Note: You are currently viewing documentation for Moodle 2.0. Up-to-date documentation for the latest stable version is available here: Common acronyms.
- Links to other acronym sites would also be useful so people don't get carried away and try and list all of the TLAs they can think of. --Darren Smith 20:51, 14 April 2006 (WST)
- I'd personally recommend not linking directly to external sites such as Wikipedia unless it is from the single most relevant page within Moodledocs. In database terms, this would be called incomplete normalisation, as one page might link PHP to wikipedia, another might link it to php.net, a third might have a typo that takes you to php.not. By directing them all to a single MoodleDocs page, people can build on and correct the contributions of others in one single place with potentially many internal or external links leading from that single point.
- Possibly more importantly I think most MoodleDocs articles have an implicit "in the context Moodle" at the end of their titles. So while there's probably no place for the general history of, and miscelleaneous trivia about PHP in Moodledocs, there's plenty of questions and related info about "PHP in the context of Moodle" and the MoodleDocs PHP page is probably the best place to put them. These questions might start, for most people using MoodleDocs, with "What on earth is X? (assuming basically no context or prior knowledge)" followed by "Why should I as a Moodle user (possibly Student/Teacher/Admin/Developer, or a combination of these) care? (with 'you don't have to' often being the most welcome answer)" and then finally, the relevant info, or pointers to other (internal and external) articles with relevant info e.g minimum supported versions, coding practices etc.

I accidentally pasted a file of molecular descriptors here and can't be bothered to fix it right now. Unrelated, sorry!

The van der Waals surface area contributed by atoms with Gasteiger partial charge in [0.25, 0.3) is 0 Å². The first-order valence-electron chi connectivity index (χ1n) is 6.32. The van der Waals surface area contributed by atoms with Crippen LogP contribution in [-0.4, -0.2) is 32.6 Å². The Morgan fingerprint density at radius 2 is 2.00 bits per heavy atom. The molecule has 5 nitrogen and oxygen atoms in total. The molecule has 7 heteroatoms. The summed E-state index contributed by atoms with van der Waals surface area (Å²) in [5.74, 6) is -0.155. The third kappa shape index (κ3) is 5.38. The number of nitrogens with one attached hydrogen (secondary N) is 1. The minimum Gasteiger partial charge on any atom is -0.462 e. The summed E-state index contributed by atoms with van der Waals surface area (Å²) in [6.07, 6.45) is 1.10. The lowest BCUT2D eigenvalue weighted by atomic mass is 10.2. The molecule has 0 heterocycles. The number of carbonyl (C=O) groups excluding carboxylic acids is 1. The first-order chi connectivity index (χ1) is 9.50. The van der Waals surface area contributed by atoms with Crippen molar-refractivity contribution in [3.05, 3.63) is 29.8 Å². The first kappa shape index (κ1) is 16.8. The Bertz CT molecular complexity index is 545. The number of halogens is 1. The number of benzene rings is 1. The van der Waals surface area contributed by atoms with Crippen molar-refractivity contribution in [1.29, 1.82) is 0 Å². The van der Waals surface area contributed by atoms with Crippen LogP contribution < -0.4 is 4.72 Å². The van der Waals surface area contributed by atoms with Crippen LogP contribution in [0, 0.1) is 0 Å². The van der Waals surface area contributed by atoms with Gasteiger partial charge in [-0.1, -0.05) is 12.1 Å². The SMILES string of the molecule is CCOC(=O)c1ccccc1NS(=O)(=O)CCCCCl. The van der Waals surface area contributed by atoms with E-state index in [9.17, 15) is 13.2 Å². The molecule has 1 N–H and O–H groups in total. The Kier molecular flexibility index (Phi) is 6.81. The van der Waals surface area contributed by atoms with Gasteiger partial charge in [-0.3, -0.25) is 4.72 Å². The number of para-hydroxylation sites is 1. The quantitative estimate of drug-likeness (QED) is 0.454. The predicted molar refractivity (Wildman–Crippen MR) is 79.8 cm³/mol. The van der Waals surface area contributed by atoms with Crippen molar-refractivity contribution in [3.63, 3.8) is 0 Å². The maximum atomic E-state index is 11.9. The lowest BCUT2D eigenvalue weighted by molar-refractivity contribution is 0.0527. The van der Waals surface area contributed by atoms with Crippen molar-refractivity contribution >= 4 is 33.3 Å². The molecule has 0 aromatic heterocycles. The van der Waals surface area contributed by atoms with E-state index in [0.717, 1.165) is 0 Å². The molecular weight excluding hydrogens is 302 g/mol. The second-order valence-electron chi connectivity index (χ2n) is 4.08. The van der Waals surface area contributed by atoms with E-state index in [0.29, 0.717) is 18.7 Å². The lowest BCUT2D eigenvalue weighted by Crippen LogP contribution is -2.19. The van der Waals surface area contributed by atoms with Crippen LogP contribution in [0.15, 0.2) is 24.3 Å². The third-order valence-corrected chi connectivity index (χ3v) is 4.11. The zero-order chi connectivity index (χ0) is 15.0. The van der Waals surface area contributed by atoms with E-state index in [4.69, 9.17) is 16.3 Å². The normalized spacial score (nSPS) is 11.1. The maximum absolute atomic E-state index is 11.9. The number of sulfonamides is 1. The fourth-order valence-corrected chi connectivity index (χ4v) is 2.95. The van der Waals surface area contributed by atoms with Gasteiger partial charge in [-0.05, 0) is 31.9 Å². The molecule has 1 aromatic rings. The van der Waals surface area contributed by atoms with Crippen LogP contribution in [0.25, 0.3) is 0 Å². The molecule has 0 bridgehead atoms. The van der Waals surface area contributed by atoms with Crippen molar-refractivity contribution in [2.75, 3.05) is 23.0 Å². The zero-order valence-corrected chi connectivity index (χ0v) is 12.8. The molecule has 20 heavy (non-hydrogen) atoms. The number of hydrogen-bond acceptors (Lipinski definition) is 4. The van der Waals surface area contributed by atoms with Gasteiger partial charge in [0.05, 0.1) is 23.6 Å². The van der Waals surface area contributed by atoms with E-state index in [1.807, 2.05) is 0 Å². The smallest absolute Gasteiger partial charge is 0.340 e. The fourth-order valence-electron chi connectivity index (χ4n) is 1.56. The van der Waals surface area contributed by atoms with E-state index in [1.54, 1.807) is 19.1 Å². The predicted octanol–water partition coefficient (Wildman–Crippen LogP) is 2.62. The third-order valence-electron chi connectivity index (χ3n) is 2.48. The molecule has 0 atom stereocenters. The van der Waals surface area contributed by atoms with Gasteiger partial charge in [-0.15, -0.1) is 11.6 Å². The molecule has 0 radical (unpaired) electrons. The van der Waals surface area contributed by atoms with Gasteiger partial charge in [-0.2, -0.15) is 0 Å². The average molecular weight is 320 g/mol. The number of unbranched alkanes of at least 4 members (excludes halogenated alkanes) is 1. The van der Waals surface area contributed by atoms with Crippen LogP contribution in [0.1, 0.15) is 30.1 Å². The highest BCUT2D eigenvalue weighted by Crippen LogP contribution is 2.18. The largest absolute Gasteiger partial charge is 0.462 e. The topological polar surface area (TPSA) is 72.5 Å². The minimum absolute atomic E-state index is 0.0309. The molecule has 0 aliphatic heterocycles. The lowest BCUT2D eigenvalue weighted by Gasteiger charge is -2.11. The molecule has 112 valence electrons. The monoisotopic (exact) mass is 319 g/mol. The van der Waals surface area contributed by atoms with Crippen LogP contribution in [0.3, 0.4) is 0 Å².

- So part of the reason for creating this page (beyond the obvious goal of explaining what acronyms mean), was to encourage Moodle docs participation in two ways a) because adding a definition to a list of acronyms is an incredibly small step compared with creating a whole article, or even a whole paragraph in an article, and b) because people's need for closure and completeness compels them to fix links that lead nowhere. Currently people are fixing them by linking outside of MoodleDocs, but I think it would offer more opportunities for community building if they were either started as stub articles, or left as inactive links. There was originally only one or two acronyms that I thought didn't need articles written, but I left them as links too so that as people added new links they'd follow the consistent pattern and add their own contributions as empty links too, hopefully that would be enough to convince them (or someone else) that they could start the full article too.
- Also worth noting in terms of inter-page linking, that I like to think of these kinds of list pages as semi-random indexes, which along with a good number of links within articles, can encourage serendipity and lead to people finding answers to the questions they never thought to ask.
- --David Scotson 00:03, 19 April 2006 (WST)
- David, thanks for your interesting and insightful comments :-) Please feel free to remove Wikipedia links, as appropriate. --Helen Foster 18:46, 19 April 2006 (WST)